Benefits of Early Exercising in Fighting Childhood Obesity Risks
Most parents are concerned about their children’s obesity. While some parents are concerned that their child is already obese, some others are concerned because they want to prevent their child from getting obese. Their concern is justified, as there are many risks of childhood obesity. Unfortunately, the number of obese children is rising alarmingly.
Dr. Dennis S Phillips of Medicine Net.com says that during the 1960s, only 4-5 % of all children and adolescents were affected by obesity but this number kept rising alarmingly and reached to 15% by 2000. The situation is so serious that the US First Lady Michelle Obama launched her “Let’s Move” initiative in February 2010 to address this issue.
Just like the numbers, the consequences of childhood obesity are equally alarming. Dr. Dennis says 44% of the obese children suffer from Type 2 diabetes, a disease earlier known to affect only adults. High blood pressure, high cholesterol, high harmful LDL and High triglycerides have also been found common among obese children and adolescents. The list does not end here; a disease called sleep apnea in which the airway of the child is severely obstructed during sleep causing a serious drop in the oxygen levels of the child’s blood is common in obese children. Bone and joint disorders and even cancer have been found to be highly prevalent in obese children.
Not to mention the fact that obese children lose their self-esteem and are usually found to be lacking in confidence. The social trauma that they experience through every single day of their lives only complicates the things for them.
How do you know whether your child is obese? Use a BMI (body mass index) calculator and check his/her BMI; better still talk to your family physician. If your child is found to be obese or over weight, do not lose hope. Try to include healthy lifestyle, healthy food and physical activities in your child’s daily routine and you can help him control the side effects of obesity and even come out of it.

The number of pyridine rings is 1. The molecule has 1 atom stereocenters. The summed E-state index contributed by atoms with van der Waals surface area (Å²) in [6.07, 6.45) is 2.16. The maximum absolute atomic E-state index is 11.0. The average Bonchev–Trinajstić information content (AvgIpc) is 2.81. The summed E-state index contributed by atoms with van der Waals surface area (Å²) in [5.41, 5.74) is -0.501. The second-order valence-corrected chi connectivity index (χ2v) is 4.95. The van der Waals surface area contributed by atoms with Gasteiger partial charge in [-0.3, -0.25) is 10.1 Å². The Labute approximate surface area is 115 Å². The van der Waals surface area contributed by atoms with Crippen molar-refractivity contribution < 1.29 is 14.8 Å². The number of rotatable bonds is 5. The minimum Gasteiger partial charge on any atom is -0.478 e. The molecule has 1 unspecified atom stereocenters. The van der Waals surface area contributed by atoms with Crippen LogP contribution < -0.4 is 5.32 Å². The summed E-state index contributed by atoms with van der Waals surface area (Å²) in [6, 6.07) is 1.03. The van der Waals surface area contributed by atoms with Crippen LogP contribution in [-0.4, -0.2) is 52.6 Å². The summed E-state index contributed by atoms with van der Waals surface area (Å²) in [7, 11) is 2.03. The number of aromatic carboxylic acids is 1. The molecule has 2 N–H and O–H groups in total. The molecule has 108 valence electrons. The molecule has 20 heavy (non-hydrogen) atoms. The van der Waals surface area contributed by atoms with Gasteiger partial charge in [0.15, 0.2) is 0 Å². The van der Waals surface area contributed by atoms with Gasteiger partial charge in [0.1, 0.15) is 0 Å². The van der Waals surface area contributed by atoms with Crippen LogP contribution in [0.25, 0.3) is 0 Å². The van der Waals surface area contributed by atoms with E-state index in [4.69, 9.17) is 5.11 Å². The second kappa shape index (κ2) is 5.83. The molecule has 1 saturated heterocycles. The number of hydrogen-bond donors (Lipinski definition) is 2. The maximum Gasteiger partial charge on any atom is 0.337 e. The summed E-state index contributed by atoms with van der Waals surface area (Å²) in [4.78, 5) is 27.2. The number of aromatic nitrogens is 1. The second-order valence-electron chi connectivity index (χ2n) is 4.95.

Be it British Medical Journal or any website on obesity on the internet, most advocate the role of exercises specially that of cardio workouts in managing childhood obesity and its repercussions.
According to Physical Activity Guidelines for Americans 2008, lack of physical activity is the biggest cause of childhood obesity and most experts feel it is much easier to prevent child obesity than cure it.
For starters, you can try convincing your child to eat something healthy at least once a day instead of eating junk food or cookies. You should try to make it mandatory in the family for everyone to go to kitchen for eating and that no food will be allowed outside. This will force you all to walk that much extra. You can add such disciplines to most of your daily routine and burn a few extra calories.
Although motivating a child to do physical activities should include entertaining outdoor sports or indoor activities like rock dancing, the exercises that you can consider for your overweight child may include light activities like walking, moderate ones like brisk walking, moderate cycling or climbing a hill, vigorous ones like speed cycling, fast running, weight lifting etc.
You can encourage your child to walk the dog. If do not have one, let him help the neighbor. Ask him to join a swimming club or a martial arts class.
Talk to your child about the risks of obesity and ways to counter it. Try to convince him that it is in his own interest to do as much physical activity as is possible for him. If it does not work, then take help from others or consider counseling.
Take your personal trainer into confidence; at times people outside the family are more successful in convincing the children into doing constructive things in life.